Capturing Paw-some Pictures: Tips to Improve Your Pet Photography

Pets hold a special place in our hearts – capturing their adorable antics and unique personalities through photography has become a popular and cherished pastime and even a profession. However, photographing our animal companions can be quite challenging due to their unpredictable antics. Here are some tips to help you get great photos of your furry, feathery, and even scaly friend from our college communications manager and photographer, Margie Christianson.

Grey and black cat sitting on a wooden fence.

Patience is Key

Your pet doesn’t understand the sentimental value of taking a photo and depending on their experience with cameras and level of training, may not behave the way you hope during a photography session. Animals have their own schedules and moods, so it's crucial to observe and understand their behavior.

Allow your pet to get some energy out beforehand if needed, and keep photoshoots short, especially as you are starting out. Take the time to connect with your pet before picking up your camera. Bonding with them will not only help you capture their true essence but also create a relaxed atmosphere for both of you. Remember, if you and your pet are not having fun, end the session and try again another day.

Golden retriever panting.

Create a Pet-Friendly Environment

Before you start snapping away, it's important to ensure that your pet feels comfortable and safe. Choose a familiar location where they feel at ease, such as their favorite room or a cozy corner in your backyard. 

If you’re taking photos outside the home, give your pet some time to acclimate to the environment and avoid any potential distractions or hazards that might startle or bother them during the photo session. It is also important to know and follow all local leash laws and regulations when out in public.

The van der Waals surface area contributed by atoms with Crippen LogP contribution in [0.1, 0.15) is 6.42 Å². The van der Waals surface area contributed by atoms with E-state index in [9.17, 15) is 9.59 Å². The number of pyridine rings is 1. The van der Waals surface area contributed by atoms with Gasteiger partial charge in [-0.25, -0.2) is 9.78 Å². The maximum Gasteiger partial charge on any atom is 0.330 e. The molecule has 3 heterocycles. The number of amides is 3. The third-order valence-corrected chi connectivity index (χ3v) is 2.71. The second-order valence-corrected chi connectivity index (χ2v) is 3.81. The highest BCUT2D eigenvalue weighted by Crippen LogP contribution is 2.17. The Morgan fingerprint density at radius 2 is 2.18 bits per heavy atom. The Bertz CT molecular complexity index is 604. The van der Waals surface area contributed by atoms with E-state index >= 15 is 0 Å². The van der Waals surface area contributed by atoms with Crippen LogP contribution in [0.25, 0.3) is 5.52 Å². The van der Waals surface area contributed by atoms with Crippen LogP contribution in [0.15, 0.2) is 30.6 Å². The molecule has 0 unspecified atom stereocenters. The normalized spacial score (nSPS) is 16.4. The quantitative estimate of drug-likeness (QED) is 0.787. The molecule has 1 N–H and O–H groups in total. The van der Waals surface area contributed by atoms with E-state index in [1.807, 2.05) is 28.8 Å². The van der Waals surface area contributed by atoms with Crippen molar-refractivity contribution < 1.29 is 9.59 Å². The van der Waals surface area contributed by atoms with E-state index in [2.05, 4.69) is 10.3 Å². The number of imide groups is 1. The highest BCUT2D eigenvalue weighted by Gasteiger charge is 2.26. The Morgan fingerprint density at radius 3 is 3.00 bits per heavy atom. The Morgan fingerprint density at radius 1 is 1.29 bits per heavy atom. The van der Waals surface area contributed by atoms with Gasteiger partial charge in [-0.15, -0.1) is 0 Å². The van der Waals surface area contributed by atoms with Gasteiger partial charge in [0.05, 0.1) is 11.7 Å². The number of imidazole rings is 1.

Brown horse standing in an autumn field.

Lighting Matters

Good lighting is essential for any photograph, and pet photography is no exception. Natural light works wonders, so opt for outdoor settings or well-lit areas in your home. Early morning or late afternoon when the sun is softer can create a warm and flattering glow for your pet's portrait.

Flash photography can startle or frighten some pets. Test your flash away from your pet and if you see signs of discomfort, work with a professional on how to acclimate your pet to this aspect of photography. Avoid pointing an unfiltered flash directly in your pet’s face.

Dog laying in leaves.

Focus on the Eyes

The eyes are said to be the windows to the soul, and this rings true in pet photography.  Ensure your pet's eyes are sharp and in focus, as they convey emotions and capture attention. Experiment with different focusing techniques, such as using a shallow depth of field (low f-stop value or portrait mode on your phone), to make the eyes stand out against a soft, blurred background.

Dog dressed as an insect, standing in a grass with fall leaves in the background.

Capture the Unique Personality